A Wellington Water worker who bragged on social media about slacking off at work is “genuinely remorseful about making the video”, her employer says.
An internal investigation is underway after RNZ reported on the “day-in-the-life” style video posted to website Vimeo, which showed the woman going into work at the Wellington Water building in Lower Hutt.
Speaking in Mandarin, the engineer said she had been working at home for two days “half lying down”, which she explained was “actually doing nothing”.
Wellington Water said it could not comment on the investigation but said it was taking the situation seriously.
“The employee is one of our younger whānau at Wellington Water and is genuinely remorseful about making the video. This video is not reflective of the hard work, dedication and commitment of Wellington Water staff.
“We remain focused on supporting the region to get through what could be a tricky summer and potential water restrictions, finding and fixing as many leaks as we can, and providing our councils with their long-term planning advice.”
A workplace expert said the employee would likely be under performance management even if she was joking about slacking off, because she had brought the company into disrepute.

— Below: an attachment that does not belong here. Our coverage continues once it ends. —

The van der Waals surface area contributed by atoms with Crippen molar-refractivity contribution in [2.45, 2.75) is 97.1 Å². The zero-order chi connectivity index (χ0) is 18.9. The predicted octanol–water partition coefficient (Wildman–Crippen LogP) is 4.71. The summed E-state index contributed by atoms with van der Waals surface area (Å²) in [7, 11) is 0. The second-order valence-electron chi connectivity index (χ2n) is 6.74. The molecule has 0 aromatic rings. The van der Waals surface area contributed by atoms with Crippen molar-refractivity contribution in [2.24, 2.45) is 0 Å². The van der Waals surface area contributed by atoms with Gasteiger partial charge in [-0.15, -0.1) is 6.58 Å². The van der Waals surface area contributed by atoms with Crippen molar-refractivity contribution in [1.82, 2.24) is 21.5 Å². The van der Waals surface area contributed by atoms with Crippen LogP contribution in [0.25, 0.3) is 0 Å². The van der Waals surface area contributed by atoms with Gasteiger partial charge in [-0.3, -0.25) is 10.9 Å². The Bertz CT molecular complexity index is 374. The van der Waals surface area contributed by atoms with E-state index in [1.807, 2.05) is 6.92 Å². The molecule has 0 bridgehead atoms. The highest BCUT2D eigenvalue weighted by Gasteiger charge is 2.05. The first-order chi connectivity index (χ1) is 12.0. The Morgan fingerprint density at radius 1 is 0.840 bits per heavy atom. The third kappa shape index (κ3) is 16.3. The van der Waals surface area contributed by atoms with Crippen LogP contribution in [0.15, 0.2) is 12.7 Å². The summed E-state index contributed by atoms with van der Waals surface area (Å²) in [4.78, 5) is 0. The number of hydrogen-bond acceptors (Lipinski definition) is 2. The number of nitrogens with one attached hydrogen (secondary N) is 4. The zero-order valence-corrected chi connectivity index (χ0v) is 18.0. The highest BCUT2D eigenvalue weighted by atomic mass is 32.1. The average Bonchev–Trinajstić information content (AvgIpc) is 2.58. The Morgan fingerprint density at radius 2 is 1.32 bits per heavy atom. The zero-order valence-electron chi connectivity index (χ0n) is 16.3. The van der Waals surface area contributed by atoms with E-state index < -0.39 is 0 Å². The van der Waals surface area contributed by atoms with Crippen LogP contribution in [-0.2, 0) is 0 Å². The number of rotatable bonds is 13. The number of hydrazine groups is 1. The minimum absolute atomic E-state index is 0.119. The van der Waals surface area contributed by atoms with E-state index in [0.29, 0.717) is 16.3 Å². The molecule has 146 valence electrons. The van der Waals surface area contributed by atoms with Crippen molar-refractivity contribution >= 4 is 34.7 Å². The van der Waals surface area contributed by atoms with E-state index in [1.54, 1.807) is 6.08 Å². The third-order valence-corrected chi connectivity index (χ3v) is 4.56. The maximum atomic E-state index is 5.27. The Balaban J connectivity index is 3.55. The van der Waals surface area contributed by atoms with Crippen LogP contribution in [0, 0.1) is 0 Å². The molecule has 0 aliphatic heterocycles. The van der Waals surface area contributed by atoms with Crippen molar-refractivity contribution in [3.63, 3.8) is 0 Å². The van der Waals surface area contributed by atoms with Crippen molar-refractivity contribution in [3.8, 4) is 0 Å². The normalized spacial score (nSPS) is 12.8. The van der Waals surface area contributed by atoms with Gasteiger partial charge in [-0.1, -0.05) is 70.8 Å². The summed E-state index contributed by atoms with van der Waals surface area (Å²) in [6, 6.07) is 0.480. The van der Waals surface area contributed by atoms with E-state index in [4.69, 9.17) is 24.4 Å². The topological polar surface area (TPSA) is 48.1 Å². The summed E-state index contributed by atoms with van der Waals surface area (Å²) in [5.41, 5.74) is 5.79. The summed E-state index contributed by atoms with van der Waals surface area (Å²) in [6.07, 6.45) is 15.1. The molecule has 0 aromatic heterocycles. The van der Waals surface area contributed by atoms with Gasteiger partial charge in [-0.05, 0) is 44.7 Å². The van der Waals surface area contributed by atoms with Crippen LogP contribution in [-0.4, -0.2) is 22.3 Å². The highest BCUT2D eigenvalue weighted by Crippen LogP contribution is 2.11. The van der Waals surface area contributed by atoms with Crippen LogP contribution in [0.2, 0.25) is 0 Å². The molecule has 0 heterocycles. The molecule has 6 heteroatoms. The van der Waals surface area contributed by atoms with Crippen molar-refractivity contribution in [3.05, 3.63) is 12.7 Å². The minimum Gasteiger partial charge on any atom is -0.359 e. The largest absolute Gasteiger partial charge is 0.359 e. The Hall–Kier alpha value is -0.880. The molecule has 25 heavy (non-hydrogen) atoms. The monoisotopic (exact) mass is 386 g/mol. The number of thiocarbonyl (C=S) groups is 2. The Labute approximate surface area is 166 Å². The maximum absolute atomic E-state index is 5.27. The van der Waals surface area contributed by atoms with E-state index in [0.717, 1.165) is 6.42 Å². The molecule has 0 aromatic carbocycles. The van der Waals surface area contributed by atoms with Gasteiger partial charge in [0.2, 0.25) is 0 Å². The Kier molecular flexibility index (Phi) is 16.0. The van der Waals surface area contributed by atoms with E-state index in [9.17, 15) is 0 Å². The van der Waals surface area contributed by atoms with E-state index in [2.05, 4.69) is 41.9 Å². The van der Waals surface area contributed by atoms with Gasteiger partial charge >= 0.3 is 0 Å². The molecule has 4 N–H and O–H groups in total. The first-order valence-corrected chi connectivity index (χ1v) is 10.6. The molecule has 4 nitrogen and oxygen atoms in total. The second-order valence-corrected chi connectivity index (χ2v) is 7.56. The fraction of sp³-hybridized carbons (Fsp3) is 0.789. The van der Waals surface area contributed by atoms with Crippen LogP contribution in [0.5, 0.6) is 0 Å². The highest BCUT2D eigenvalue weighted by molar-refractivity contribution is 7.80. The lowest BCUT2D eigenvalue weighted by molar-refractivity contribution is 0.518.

Massey University school of management professor Jarrod Haar said Wellington Water was already under immense public scrutiny because of the number of leaks.
“They’re going to be following her performance probably on a day-by-day basis,” he said.
“The public will give the CEO a hard time, who will give her manager a hard time, who’s going to have to pass it down the chain.”
It comes as the agency announces tighter water restrictions for Wellington, Porirua, and Lower and Upper Hutt from next week, with residents banned from using sprinklers and irrigation systems.
People can still hand water their gardens as long as the hose is not left unattended.
Wellington Water said the decision had been made due to very high demand putting pressure on the drinking water supply.
It said that demand was likely to grow with hot temperatures and more than 3000 known pipe leaks.